The Gayest Month
IS IT JUST ME or does it seem like quite the coincidence that National Coming Out Day and Gay Christmas (aka Halloween) are in the same month? Think about it: the day you come out of the closet is like a rebirth of you as the person you are supposed to be, and Gay Christmas is the day you can show the world an often unseen side of yourself.
October 11, 2013, will mark 25 years that we have been celebrating National Coming Out Day (NCOD). NCOD is an international civil awareness day that was started in 1988 by Robert Eichberg and Jean O’Leary to commemorate the anniversary of the National March on Washington for Lesbian and Gay Rights. Just two years after the first NCOD, when only 18 states in the United States participated, there was a large media push and all 50 states and seven other countries were observing the day.
Six years later, LGBT History Month was founded by a Missouri high-school history teacher named Rodney Wilson. Wilson chose October for the observation of LGBT history month to coincide with the previously established NCOD.
Before anyone nods off on this snooze fest of a history lesson, let’s get back to what I do best: give my opinion. First of all, I’d like to say thank you to the people who were involved in the planning of the inaugural NCOD and to Rodney Wilson and all of his supporters. With the uptick in violence against the LGBTQ community internationally the anger surrounding marriage equality and every other issue tied to anything other than the heteronormative world, it’s easy to see how important these events still are to our community. Back in the late 80’s and early 90’s, it was even more difficult for members of the LGBTQ community to be open about their truths. Garnering attention by standing up for themselves and all their queer brothers and sisters to start these now international events was out of the question for most people.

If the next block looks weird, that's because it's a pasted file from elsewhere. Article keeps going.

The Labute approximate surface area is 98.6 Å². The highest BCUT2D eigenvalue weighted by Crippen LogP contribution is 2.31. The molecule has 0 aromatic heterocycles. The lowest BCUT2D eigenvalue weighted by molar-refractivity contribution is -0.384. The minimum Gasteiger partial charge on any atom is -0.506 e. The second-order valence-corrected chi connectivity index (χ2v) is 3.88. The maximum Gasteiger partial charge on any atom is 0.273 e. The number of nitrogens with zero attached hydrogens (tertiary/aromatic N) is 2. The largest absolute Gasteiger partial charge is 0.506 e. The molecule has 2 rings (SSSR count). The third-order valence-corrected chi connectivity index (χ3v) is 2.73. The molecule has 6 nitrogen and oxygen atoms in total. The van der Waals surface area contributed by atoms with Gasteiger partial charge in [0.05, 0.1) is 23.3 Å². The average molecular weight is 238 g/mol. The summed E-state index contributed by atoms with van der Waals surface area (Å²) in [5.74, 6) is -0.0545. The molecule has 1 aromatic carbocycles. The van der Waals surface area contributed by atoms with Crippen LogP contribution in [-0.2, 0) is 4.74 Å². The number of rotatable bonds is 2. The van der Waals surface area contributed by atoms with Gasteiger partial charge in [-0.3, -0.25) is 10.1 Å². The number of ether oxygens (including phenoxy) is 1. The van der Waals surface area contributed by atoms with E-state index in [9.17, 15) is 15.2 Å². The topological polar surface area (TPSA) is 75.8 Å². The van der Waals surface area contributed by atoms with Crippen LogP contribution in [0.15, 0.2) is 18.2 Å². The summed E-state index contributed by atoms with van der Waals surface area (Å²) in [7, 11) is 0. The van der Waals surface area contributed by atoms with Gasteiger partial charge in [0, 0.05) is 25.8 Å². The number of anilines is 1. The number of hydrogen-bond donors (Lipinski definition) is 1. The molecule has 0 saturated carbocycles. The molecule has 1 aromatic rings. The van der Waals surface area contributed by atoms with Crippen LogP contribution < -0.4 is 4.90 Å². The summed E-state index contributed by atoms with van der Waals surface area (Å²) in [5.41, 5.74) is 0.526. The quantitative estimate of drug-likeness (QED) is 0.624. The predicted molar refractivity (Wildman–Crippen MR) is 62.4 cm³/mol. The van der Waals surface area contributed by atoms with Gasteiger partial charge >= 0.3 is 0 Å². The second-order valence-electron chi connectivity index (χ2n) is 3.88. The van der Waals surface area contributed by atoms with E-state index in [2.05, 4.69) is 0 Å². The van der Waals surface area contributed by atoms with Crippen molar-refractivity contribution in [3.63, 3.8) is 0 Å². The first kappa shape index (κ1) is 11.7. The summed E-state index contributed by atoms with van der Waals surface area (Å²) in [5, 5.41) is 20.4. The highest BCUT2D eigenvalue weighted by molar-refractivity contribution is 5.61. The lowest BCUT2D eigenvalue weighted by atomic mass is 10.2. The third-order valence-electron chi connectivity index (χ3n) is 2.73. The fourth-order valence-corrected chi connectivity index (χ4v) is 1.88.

NCOD is our chance to pay it forward. We need to be the Robert Eichbergs and Jean O’Learys who stand up for our closeted cousins, neighbors and co-workers and hold open the door, offering a hand to hold on the way out.
It is our social responsibility, having gone through the process ourselves, to help ease the passage of those who come after us.
This month gives us plenty of opportunity to be who we truly are and celebrate everyone else in our world who may not always have that chance. Encourage closeted friends and loved ones to come out on NCOD, and encourage everyone’s inner rock star to come celebrate Gay Christmas by dressing up as his or her "could be" self.